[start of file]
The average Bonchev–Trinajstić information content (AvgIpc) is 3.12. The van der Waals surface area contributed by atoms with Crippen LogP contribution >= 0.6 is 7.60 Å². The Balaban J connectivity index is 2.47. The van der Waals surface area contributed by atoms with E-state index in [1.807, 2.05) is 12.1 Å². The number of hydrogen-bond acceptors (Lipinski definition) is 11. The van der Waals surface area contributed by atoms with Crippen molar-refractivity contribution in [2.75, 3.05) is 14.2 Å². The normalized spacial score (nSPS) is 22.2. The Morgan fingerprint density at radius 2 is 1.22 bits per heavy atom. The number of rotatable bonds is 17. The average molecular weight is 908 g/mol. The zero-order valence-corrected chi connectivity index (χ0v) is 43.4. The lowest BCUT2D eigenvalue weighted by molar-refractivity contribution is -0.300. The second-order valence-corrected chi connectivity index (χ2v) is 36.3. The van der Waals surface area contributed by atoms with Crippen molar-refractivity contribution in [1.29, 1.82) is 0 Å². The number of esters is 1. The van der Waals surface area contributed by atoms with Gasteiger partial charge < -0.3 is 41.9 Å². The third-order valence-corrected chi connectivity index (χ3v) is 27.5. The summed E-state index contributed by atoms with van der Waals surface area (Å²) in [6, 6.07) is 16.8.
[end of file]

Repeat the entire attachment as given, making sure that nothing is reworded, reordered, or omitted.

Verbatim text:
The average Bonchev–Trinajstić information content (AvgIpc) is 3.12. The van der Waals surface area contributed by atoms with Crippen LogP contribution >= 0.6 is 7.60 Å². The Balaban J connectivity index is 2.47. The van der Waals surface area contributed by atoms with E-state index in [1.807, 2.05) is 12.1 Å². The number of hydrogen-bond acceptors (Lipinski definition) is 11. The van der Waals surface area contributed by atoms with Crippen molar-refractivity contribution in [2.75, 3.05) is 14.2 Å². The normalized spacial score (nSPS) is 22.2. The Morgan fingerprint density at radius 2 is 1.22 bits per heavy atom. The number of rotatable bonds is 17. The average molecular weight is 908 g/mol. The zero-order valence-corrected chi connectivity index (χ0v) is 43.4. The lowest BCUT2D eigenvalue weighted by molar-refractivity contribution is -0.300. The second-order valence-corrected chi connectivity index (χ2v) is 36.3. The van der Waals surface area contributed by atoms with Crippen molar-refractivity contribution in [1.29, 1.82) is 0 Å². The number of esters is 1. The van der Waals surface area contributed by atoms with Gasteiger partial charge < -0.3 is 41.9 Å². The third-order valence-corrected chi connectivity index (χ3v) is 27.5. The summed E-state index contributed by atoms with van der Waals surface area (Å²) in [6, 6.07) is 16.8.